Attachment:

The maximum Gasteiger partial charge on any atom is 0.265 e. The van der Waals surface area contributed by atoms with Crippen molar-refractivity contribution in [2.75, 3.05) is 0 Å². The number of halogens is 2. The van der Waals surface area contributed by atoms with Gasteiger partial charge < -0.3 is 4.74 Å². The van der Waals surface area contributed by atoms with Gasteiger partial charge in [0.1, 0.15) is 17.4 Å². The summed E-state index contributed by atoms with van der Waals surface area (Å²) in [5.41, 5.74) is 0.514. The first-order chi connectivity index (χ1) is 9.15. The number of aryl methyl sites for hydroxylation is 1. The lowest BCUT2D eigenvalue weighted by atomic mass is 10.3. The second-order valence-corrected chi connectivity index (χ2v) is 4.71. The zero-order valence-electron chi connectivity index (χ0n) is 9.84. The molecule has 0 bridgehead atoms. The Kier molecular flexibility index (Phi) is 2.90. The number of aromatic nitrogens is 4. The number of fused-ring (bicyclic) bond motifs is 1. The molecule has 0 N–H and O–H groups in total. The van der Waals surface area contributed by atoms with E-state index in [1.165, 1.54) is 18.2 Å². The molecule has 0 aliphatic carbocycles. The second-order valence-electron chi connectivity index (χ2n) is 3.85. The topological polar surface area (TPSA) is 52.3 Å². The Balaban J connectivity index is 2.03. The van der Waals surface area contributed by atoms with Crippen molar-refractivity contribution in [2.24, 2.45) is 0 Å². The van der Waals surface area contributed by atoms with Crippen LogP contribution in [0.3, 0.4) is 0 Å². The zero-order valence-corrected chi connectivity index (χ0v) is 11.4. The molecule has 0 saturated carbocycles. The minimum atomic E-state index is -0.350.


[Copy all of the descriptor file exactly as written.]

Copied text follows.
The maximum Gasteiger partial charge on any atom is 0.265 e. The van der Waals surface area contributed by atoms with Crippen molar-refractivity contribution in [2.75, 3.05) is 0 Å². The number of halogens is 2. The van der Waals surface area contributed by atoms with Gasteiger partial charge < -0.3 is 4.74 Å². The van der Waals surface area contributed by atoms with Gasteiger partial charge in [0.1, 0.15) is 17.4 Å². The summed E-state index contributed by atoms with van der Waals surface area (Å²) in [5.41, 5.74) is 0.514. The first-order chi connectivity index (χ1) is 9.15. The number of aryl methyl sites for hydroxylation is 1. The lowest BCUT2D eigenvalue weighted by atomic mass is 10.3. The second-order valence-corrected chi connectivity index (χ2v) is 4.71. The zero-order valence-electron chi connectivity index (χ0n) is 9.84. The molecule has 0 bridgehead atoms. The Kier molecular flexibility index (Phi) is 2.90. The number of aromatic nitrogens is 4. The number of fused-ring (bicyclic) bond motifs is 1. The molecule has 0 N–H and O–H groups in total. The van der Waals surface area contributed by atoms with E-state index in [1.165, 1.54) is 18.2 Å². The molecule has 0 aliphatic carbocycles. The second-order valence-electron chi connectivity index (χ2n) is 3.85. The topological polar surface area (TPSA) is 52.3 Å². The Balaban J connectivity index is 2.03. The van der Waals surface area contributed by atoms with Crippen molar-refractivity contribution in [2.24, 2.45) is 0 Å². The van der Waals surface area contributed by atoms with Crippen LogP contribution in [0.3, 0.4) is 0 Å². The zero-order valence-corrected chi connectivity index (χ0v) is 11.4. The molecule has 0 saturated carbocycles. The minimum atomic E-state index is -0.350.